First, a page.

Radar was the key technology to win the Battle of Britain against the Nazis. To protect their secret weapon, British Intelligence invented a propaganda campaign that claimed their pilots could see in the dark because they ate a lot of carrots.
You've probably heard the myth that eating lots of carrots will magically improve your vision. The bad news is that it's a total lie. The good news? It's one that helped the Allies defeat the Nazis.
Here's the truth: Carrots are rich in beta carotene (Vitamin A), and thus, eating lots of carrots helps promote good eye health. That's a different thing entirely from vision; pumping yourself full of Vitamin A doesn't bring you any closer to 20/20 than doing push-ups all day would.
So why do we think carrots help us see better? Smithsonian Magazine reports the theory of John Stolarczyk, curator of the World Carrot Museum (Yes! It exists). According to Stolarczyk, the myth began during World War II, when the Nazis were bombing the bejeezus out of London at night. Then, seemingly out of no where, the British Royal Air Force started shooting down more Nazi planes. How did they do it? With the help of a new radar that the RAF, of course, did not want anybody to know about. Smithsonian explains:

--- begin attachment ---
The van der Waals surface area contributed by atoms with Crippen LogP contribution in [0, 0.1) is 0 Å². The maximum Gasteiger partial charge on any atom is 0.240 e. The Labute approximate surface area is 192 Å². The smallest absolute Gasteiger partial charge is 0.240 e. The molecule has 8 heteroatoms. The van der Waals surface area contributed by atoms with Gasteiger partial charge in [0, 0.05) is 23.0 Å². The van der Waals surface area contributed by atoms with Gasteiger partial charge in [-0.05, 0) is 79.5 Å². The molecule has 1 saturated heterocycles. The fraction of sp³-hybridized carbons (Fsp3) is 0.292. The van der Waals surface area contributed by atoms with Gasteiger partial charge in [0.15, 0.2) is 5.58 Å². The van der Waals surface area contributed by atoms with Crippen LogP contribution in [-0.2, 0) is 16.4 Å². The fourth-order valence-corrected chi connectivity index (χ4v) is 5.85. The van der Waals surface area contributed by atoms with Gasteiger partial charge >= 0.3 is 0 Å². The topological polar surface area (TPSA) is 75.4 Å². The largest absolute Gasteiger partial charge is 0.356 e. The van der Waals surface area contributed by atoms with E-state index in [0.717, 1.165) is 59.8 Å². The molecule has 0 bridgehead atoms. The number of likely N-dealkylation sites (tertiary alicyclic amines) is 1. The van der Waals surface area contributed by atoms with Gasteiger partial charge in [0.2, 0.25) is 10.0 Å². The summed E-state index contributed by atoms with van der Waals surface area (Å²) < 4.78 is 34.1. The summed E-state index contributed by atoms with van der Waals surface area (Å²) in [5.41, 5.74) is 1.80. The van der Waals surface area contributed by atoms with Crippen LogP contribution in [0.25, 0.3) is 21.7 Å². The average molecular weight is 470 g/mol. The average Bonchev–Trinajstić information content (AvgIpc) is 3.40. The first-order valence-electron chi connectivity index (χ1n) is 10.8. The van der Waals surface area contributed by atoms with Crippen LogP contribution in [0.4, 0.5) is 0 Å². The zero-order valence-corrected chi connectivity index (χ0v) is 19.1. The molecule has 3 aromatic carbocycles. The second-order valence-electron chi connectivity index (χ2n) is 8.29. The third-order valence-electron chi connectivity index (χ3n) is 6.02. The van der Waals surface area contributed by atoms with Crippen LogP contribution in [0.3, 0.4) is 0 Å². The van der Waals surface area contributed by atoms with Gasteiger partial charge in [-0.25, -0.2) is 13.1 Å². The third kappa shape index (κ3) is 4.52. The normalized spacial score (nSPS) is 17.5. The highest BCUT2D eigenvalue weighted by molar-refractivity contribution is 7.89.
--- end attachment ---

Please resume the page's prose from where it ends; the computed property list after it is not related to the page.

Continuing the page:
The Royal Air Force were able to repel the German fighters in part because of the development of a new, secret radar technology. The on-board Airborne Interception Radar (AI), first used by the RAF in 1939, had the ability to pinpoint enemy bombers before they reached the English Channel. But to keep that under wraps, according to Stolarczyk’s research pulled from the files of the Imperial War Museum, the Mass Observation Archive, and the UK National Archives, the Ministry provided another reason for their success: carrots.
When the papers asked how pilots where shooting down planes in the dark, the RAF simply responded that pilots had been hitting their root veggies hard. A bold-faced lie! But one that helped save London—and the world—from Nazi tyranny. [Smithsonian]